“The fundamental business model and fiscal practices that have marked UNRWA for years — tied to UNRWA’s endlessly and exponentially expanding community of entitled beneficiaries — is simply unsustainable and has been in crisis mode for many years,” the State Department said. “The United States will no longer commit further funding to this irredeemably flawed operation.”
National security and foreign policy analysts acknowledge that the policy shift could reduce Washington’s leverage in shaping events in the aftermath of global crises. But Mr. Trump’s supporters say the president is playing a longer game as he tries to flesh out his “America first” domestic and foreign policy.
In regard to the Syrian aid cutoff, “the point is that it is not a sign of the U.S. disengaging in the region,” said James Carafano, head of the national security and foreign policy sector at The Heritage Foundation.
The decision on Syrian reconstruction funds “is reflective of the larger U.S. strategy, which I think a lot of people have lost sight of, except the president,” he told The Washington Times.
Mr. Carafano said that “$200 or $300 million is not going to transform Syria into the land of milk and honey.”
But some critics say playing the long game could sacrifice critical near-term priorities.
“It is ridiculous, shortsighted and … an incredible mistake,” said Danielle Pletka, senior vice president for foreign and defense policy studies at the American Enterprise Institute.
“There is no strategy” for Syria, she said in an interview. “There has not been a strategy from the beginning.”
Private aid groups say the administration’s attitude toward long-established aid programs has cast a cloud over their future.
“What is a tipping point?” Michelle Nunn, head of Care USA, recently told HuffPost. “How many times does Congress have to push back before the administration starts to work in a more cooperative way?”
As with Syria, Mr. Trump has repeatedly indicated that the U.S. will take a back seat in any program to rebuild North Korea’s fractured economy if Pyongyang follows through with efforts to denuclearize. That would leave Japan, South Korea and other U.S. allies to bear the fiscal burden.
“I think that South Korea and I think that Japan will help them very greatly,” he said in Singapore, citing in part how far the U.S. is from North Korea. “I think they are prepared to help them. They know they’re going to have to help them.”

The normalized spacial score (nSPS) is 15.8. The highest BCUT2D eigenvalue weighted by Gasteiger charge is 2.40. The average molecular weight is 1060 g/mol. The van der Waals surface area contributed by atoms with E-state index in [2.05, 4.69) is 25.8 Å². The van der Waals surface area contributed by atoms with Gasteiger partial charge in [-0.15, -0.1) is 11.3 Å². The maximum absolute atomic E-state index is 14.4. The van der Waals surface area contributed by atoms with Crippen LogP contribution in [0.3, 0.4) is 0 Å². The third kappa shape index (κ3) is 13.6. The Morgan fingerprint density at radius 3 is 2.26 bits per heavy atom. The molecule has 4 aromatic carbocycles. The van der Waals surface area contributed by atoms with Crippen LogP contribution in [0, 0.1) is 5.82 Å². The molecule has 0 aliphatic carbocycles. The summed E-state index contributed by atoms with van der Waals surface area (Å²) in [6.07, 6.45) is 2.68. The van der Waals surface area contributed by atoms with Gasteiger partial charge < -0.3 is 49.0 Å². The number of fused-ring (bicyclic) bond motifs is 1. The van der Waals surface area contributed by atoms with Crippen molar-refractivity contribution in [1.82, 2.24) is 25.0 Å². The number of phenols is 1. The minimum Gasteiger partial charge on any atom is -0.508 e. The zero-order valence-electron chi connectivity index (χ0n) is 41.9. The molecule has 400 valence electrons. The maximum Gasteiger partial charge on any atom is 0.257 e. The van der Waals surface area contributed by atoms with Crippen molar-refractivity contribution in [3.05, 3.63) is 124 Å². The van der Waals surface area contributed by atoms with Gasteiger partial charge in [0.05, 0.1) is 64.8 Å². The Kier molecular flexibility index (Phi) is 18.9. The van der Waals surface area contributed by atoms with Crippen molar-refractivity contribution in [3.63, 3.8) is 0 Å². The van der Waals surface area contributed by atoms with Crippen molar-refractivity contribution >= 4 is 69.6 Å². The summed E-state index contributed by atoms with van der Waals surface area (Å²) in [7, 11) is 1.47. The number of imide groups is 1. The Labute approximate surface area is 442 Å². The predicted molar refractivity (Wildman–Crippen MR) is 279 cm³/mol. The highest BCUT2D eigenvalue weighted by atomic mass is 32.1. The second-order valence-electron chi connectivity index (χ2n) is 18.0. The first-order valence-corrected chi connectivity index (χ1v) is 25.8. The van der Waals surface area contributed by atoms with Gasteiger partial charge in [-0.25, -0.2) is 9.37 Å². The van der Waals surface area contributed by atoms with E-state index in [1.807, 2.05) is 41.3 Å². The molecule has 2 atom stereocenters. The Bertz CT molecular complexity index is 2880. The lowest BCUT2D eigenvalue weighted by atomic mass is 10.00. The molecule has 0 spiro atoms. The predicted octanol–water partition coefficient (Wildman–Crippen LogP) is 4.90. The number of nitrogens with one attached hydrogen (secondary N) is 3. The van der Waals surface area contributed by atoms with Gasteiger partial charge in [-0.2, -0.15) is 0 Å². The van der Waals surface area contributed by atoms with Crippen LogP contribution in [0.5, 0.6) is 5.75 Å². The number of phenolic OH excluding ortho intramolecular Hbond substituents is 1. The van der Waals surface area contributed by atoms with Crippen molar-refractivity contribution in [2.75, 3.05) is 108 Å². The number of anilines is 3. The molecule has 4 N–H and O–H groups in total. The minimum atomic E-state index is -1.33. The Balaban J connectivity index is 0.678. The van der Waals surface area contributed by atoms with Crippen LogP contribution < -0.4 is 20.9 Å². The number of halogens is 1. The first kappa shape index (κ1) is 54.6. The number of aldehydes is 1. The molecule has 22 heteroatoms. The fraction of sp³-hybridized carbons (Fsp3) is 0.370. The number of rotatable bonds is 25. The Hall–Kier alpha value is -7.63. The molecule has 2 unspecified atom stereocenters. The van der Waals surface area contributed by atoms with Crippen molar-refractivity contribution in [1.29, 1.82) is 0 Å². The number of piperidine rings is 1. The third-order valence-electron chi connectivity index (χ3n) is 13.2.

A new stamp on policy
The approach has been consistent virtually from the day Mr. Trump entered the Oval Office, despite opposition from some of Mr. Trump’s early appointees and from Republicans and Democrats on Capitol Hill who have long supported foreign aid programs.
The Trump White House sought to cut U.S. payments to the World Bank for multilateral aid projects by half in its proposed fiscal 2018 budget. U.S. contributions to groups such as the Organization for Economic Cooperation and Development were reduced by a third in the Trump budget plan, according to figures compiled in June by the Center for Strategic and International Studies.
Aside from funding, administration officials moved to merge the State Department’s Economic Support Fund and separate development assistance funds into a single account and then cut the combined account by nearly 50 percent.
“A reasonable case can be made to trim some fat … but the Trump administration’s initial budget proposal goes too far. It reflects a lack of understanding of the important role that economic statecraft plays in U.S. power projection,” Matthew Goodman, senior economic analyst at the Center for Strategic and International Studies, wrote in June.
But with Russia, Iran, Turkey and other players demanding a say in the Syrian reconstruction drive, U.S. interests in the region may take a hit.
“We have been down this road before,” said Ms. Pletka, citing President Obama’s precipitous drawdown of U.S. forces from Iraq in 2011. The growth of al Qaeda in Iraq and later the Islamic State out of that power vacuum in Iraq “was the gift of the previous administration,” she said.
Seven years later, U.S.-backed forces are poised to do it all over again after defeating the Islamic State on the battlefield. “What we will see is the return of ISIS [or] the sons of al Qaeda … and a lot of misery and death” in Syria, Ms. Pletka said.
“I do not believe Mike Pompeo, [Defense Secretary] Jim Mattis and [National Security Adviser] John Bolton don’t [complain about] this,” she said. “They are smart guys. This is the president.”